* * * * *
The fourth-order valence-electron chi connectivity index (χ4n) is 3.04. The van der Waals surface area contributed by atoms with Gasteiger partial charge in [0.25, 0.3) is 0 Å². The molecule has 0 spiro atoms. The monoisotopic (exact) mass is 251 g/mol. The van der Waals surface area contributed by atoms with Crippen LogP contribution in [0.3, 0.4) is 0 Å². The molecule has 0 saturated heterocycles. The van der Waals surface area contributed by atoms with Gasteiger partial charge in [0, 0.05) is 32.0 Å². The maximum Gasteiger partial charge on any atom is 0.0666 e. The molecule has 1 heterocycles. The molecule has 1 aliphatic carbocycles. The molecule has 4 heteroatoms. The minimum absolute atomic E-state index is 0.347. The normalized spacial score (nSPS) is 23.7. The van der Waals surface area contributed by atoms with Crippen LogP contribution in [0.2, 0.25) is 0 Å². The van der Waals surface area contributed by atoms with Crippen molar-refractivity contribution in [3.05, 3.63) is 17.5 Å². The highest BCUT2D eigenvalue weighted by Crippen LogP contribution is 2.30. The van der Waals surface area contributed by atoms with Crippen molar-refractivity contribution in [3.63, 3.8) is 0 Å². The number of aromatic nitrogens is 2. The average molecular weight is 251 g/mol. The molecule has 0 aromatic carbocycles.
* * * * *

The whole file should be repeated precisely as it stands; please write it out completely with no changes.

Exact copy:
The fourth-order valence-electron chi connectivity index (χ4n) is 3.04. The van der Waals surface area contributed by atoms with Gasteiger partial charge in [0.25, 0.3) is 0 Å². The molecule has 0 spiro atoms. The monoisotopic (exact) mass is 251 g/mol. The van der Waals surface area contributed by atoms with Crippen LogP contribution in [0.3, 0.4) is 0 Å². The molecule has 0 saturated heterocycles. The van der Waals surface area contributed by atoms with Gasteiger partial charge in [0, 0.05) is 32.0 Å². The maximum Gasteiger partial charge on any atom is 0.0666 e. The molecule has 1 heterocycles. The molecule has 1 aliphatic carbocycles. The molecule has 4 heteroatoms. The minimum absolute atomic E-state index is 0.347. The normalized spacial score (nSPS) is 23.7. The van der Waals surface area contributed by atoms with Crippen LogP contribution in [0.2, 0.25) is 0 Å². The van der Waals surface area contributed by atoms with Crippen molar-refractivity contribution in [3.05, 3.63) is 17.5 Å². The highest BCUT2D eigenvalue weighted by Crippen LogP contribution is 2.30. The van der Waals surface area contributed by atoms with Crippen molar-refractivity contribution in [3.63, 3.8) is 0 Å². The number of aromatic nitrogens is 2. The average molecular weight is 251 g/mol. The molecule has 0 aromatic carbocycles.